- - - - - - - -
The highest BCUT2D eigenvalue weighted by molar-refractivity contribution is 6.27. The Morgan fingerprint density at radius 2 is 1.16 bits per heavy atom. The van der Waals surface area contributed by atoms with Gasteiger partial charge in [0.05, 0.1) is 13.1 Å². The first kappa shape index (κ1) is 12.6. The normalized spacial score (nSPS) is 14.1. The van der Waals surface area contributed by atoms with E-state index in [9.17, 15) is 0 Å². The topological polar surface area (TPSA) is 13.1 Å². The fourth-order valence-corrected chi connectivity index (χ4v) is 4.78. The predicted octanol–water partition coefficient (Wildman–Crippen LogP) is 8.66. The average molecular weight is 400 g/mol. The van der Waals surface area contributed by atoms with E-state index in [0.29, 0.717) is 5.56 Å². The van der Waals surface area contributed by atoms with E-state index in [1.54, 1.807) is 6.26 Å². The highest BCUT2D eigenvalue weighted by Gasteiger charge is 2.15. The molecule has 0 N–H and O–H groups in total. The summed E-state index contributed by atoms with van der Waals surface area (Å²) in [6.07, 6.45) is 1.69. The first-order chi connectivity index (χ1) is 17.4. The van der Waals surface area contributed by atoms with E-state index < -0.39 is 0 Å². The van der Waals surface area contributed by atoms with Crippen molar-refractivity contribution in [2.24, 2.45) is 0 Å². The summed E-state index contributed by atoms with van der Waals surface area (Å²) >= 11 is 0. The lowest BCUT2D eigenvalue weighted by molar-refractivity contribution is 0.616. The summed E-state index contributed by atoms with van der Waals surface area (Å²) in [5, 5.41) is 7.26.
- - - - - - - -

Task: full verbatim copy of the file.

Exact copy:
The highest BCUT2D eigenvalue weighted by molar-refractivity contribution is 6.27. The Morgan fingerprint density at radius 2 is 1.16 bits per heavy atom. The van der Waals surface area contributed by atoms with Gasteiger partial charge in [0.05, 0.1) is 13.1 Å². The first kappa shape index (κ1) is 12.6. The normalized spacial score (nSPS) is 14.1. The van der Waals surface area contributed by atoms with E-state index in [9.17, 15) is 0 Å². The topological polar surface area (TPSA) is 13.1 Å². The fourth-order valence-corrected chi connectivity index (χ4v) is 4.78. The predicted octanol–water partition coefficient (Wildman–Crippen LogP) is 8.66. The average molecular weight is 400 g/mol. The van der Waals surface area contributed by atoms with E-state index in [0.29, 0.717) is 5.56 Å². The van der Waals surface area contributed by atoms with E-state index in [1.54, 1.807) is 6.26 Å². The highest BCUT2D eigenvalue weighted by Gasteiger charge is 2.15. The molecule has 0 N–H and O–H groups in total. The summed E-state index contributed by atoms with van der Waals surface area (Å²) in [6.07, 6.45) is 1.69. The first-order chi connectivity index (χ1) is 17.4. The van der Waals surface area contributed by atoms with E-state index < -0.39 is 0 Å². The van der Waals surface area contributed by atoms with Crippen molar-refractivity contribution in [2.24, 2.45) is 0 Å². The summed E-state index contributed by atoms with van der Waals surface area (Å²) >= 11 is 0. The lowest BCUT2D eigenvalue weighted by molar-refractivity contribution is 0.616. The summed E-state index contributed by atoms with van der Waals surface area (Å²) in [5, 5.41) is 7.26.